• Export market relatively quiet last week.
  • However, good demand from the Turkish domestic market and speculative buying by exporters are driving up prices.
  • Turkish lira recovers (temporarily) positive signals from the tourism sector.
  • Commodity prices are now expected to rise steadily to the expected level of the TMO.

The past trading week was rather quiet in terms of demand from Europe. Nevertheless, we are now seeing a rise in commodity prices. The reason for this is, on the one hand, good demand from the Turkish domestic market, but also speculative buying by exporters. Many have pre-sold at a much lower level, such as the expected 50 TRY/kg (for natural 11-13 mm) and now see the danger of losses, especially as the Turkish Lira is recovering somewhat. The partly speculative purchases by exporters suggest that the price level for preparations could decouple from the market for natural kernels in the fourth quarter. We can expect a very inhomogeneous market again.

About the exchange rate, we saw a clear recovery at the end of the week. In Turkey, there are now signs of a slight recovery in some sectors. The tourism sector, for example, is reporting good booking figures for the coming months, something that the government had previously written off. Also, a meeting between President Erdogan and US President Biden will occur next week as part of the NATO summit to discuss differences. This is important insofar as important nodes of the new Silk Road are located in Turkey, and the Chinese project is not only viewed positively. Sooner or later, Turkey will have to take a clear position on its orientation not to become a pawn between the Western world, China and Russia. All this will shape the exchange rate of the national currency.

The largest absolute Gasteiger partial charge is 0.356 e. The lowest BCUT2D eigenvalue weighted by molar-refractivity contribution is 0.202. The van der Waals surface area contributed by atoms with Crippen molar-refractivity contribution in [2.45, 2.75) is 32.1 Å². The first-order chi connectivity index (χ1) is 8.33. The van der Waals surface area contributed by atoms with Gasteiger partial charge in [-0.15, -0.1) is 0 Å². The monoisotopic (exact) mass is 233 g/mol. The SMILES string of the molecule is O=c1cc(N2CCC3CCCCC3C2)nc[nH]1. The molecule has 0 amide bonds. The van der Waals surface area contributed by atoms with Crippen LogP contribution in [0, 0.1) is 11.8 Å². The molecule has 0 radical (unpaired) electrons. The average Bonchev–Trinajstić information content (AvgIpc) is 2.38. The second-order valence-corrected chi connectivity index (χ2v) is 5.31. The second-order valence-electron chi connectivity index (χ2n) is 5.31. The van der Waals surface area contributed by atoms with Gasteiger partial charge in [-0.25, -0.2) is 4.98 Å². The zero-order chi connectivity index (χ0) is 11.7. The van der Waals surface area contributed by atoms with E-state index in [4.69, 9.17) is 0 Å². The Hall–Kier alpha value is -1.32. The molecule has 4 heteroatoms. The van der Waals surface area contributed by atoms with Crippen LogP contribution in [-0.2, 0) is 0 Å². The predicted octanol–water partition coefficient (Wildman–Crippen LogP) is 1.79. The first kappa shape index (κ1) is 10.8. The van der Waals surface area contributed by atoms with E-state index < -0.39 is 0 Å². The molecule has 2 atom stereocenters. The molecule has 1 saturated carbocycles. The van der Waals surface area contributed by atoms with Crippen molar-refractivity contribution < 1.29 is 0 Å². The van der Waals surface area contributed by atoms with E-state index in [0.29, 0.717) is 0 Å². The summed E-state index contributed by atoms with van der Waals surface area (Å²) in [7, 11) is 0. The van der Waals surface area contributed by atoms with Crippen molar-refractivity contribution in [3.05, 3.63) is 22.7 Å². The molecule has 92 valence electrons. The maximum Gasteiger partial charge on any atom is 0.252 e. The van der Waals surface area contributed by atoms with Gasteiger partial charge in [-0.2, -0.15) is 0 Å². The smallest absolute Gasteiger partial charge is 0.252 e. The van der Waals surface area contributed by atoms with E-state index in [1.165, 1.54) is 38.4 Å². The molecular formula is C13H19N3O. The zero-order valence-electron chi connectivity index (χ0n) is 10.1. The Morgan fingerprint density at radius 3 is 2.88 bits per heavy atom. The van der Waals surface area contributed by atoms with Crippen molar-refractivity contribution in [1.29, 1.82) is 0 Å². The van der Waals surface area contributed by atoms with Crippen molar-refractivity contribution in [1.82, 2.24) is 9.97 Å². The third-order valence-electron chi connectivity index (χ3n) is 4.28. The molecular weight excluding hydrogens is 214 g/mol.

We expect one or two more enquiries for the coming weeks due to the rising export prices (raw material prices and exchange rates). Still, we continue to assume that the great demand for hazelnuts is coming soon. Concerning commodity prices, we expect that prices will now slowly but steadily move upwards.